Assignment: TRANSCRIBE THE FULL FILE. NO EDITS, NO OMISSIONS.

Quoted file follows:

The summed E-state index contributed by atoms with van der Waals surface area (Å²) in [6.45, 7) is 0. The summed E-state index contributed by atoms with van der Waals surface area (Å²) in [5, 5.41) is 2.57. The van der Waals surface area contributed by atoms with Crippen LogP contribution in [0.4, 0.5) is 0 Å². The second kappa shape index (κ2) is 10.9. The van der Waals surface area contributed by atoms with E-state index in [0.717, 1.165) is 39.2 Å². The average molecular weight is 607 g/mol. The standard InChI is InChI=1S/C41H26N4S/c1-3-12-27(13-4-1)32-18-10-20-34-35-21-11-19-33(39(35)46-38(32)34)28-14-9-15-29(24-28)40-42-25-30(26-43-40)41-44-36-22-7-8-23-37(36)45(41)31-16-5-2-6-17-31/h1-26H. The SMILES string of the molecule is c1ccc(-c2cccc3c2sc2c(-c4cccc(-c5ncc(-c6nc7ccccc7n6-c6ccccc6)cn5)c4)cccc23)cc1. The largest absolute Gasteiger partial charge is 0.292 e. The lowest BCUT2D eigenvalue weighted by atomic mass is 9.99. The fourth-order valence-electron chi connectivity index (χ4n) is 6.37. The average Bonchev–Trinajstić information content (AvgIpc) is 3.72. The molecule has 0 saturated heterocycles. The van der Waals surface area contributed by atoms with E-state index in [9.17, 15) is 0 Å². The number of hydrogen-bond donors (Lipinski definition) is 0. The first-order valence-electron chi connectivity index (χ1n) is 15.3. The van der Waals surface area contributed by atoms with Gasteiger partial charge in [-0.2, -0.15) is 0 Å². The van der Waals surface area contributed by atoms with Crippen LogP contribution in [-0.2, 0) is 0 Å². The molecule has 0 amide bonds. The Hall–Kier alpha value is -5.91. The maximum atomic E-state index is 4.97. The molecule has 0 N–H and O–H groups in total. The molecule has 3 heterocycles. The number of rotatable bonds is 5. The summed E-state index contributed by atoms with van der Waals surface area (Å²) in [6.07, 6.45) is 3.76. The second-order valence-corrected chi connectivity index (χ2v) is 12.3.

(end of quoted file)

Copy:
The summed E-state index contributed by atoms with van der Waals surface area (Å²) in [6.45, 7) is 0. The summed E-state index contributed by atoms with van der Waals surface area (Å²) in [5, 5.41) is 2.57. The van der Waals surface area contributed by atoms with Crippen LogP contribution in [0.4, 0.5) is 0 Å². The second kappa shape index (κ2) is 10.9. The van der Waals surface area contributed by atoms with E-state index in [0.717, 1.165) is 39.2 Å². The average molecular weight is 607 g/mol. The standard InChI is InChI=1S/C41H26N4S/c1-3-12-27(13-4-1)32-18-10-20-34-35-21-11-19-33(39(35)46-38(32)34)28-14-9-15-29(24-28)40-42-25-30(26-43-40)41-44-36-22-7-8-23-37(36)45(41)31-16-5-2-6-17-31/h1-26H. The SMILES string of the molecule is c1ccc(-c2cccc3c2sc2c(-c4cccc(-c5ncc(-c6nc7ccccc7n6-c6ccccc6)cn5)c4)cccc23)cc1. The largest absolute Gasteiger partial charge is 0.292 e. The lowest BCUT2D eigenvalue weighted by atomic mass is 9.99. The fourth-order valence-electron chi connectivity index (χ4n) is 6.37. The average Bonchev–Trinajstić information content (AvgIpc) is 3.72. The molecule has 0 saturated heterocycles. The van der Waals surface area contributed by atoms with E-state index in [9.17, 15) is 0 Å². The number of hydrogen-bond donors (Lipinski definition) is 0. The first-order valence-electron chi connectivity index (χ1n) is 15.3. The van der Waals surface area contributed by atoms with Gasteiger partial charge in [-0.2, -0.15) is 0 Å². The van der Waals surface area contributed by atoms with Crippen LogP contribution in [-0.2, 0) is 0 Å². The molecule has 0 amide bonds. The Hall–Kier alpha value is -5.91. The maximum atomic E-state index is 4.97. The molecule has 0 N–H and O–H groups in total. The molecule has 3 heterocycles. The number of rotatable bonds is 5. The summed E-state index contributed by atoms with van der Waals surface area (Å²) in [6.07, 6.45) is 3.76. The second-order valence-corrected chi connectivity index (χ2v) is 12.3.